Researchers here build a signature of aging based on age-related changes in the proteins found in blood samples, and then show that centenarians appear to undergo these changes more slowly than people who die at younger ages. One would expect to see that a population of exceptionally old people achieved a long life by aging more slowly than their peers: aging is, after all, defined as an increase in the risk of mortality over time due to intrinsic causes. The question is how one can measure differences in the pace of aging more efficiently than by waiting for years to observe outcomes in mortality.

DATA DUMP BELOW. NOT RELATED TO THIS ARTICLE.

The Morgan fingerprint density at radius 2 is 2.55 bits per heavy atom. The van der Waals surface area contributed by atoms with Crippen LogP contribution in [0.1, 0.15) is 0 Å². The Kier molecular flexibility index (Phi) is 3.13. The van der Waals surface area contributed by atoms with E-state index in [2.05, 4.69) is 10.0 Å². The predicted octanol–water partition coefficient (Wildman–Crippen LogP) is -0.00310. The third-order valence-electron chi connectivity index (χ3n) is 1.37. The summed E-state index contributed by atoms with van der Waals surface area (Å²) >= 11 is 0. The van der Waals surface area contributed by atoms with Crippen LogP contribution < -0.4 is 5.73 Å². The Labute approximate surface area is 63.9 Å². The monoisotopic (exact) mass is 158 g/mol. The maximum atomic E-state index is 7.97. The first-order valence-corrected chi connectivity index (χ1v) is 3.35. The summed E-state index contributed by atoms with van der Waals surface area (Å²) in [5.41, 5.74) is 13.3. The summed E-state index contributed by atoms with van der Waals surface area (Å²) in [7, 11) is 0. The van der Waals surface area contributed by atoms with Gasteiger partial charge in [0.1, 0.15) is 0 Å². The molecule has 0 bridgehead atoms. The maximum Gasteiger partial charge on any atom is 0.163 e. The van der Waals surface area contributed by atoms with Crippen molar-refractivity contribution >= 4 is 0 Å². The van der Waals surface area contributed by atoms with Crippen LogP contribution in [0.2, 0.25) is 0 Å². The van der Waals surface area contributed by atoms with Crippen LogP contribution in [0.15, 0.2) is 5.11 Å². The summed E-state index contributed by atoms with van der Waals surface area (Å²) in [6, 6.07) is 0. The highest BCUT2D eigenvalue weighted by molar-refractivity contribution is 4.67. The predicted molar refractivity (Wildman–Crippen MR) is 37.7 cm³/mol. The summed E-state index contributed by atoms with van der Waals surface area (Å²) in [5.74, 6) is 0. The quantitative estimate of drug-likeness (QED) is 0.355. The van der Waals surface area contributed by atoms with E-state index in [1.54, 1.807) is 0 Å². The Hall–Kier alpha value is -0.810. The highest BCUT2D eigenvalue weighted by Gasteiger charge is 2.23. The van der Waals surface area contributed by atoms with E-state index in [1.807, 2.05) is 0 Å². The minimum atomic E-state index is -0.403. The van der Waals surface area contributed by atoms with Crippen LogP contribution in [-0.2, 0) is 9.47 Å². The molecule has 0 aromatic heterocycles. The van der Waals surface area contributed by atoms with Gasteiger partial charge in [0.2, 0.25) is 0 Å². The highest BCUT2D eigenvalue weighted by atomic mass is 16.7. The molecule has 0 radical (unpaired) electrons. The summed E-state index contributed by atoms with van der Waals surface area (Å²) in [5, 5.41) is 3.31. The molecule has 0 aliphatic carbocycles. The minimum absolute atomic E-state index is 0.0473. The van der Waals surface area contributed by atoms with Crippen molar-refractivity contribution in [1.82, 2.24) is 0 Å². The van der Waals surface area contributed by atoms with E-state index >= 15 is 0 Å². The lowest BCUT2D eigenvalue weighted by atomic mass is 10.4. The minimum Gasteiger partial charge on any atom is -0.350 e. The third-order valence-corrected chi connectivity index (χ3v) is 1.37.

The development of measurements of biological age that can be carried out fairly quickly given a blood or tissue sample, such as epigenetic clocks, is an important topic in aging research. A simple, reliable biomarker of aging could greatly accelerate the assessment of potential rejuvenation therapies, allowing researchers to discard less useful paths and focus on those with better outcomes.
Using samples from the New England Centenarian Study (NECS), we sought to characterize the serum proteome of 77 centenarians, 82 centenarians’ offspring, and 65 age-matched controls of the offspring (mean ages: 105, 80,
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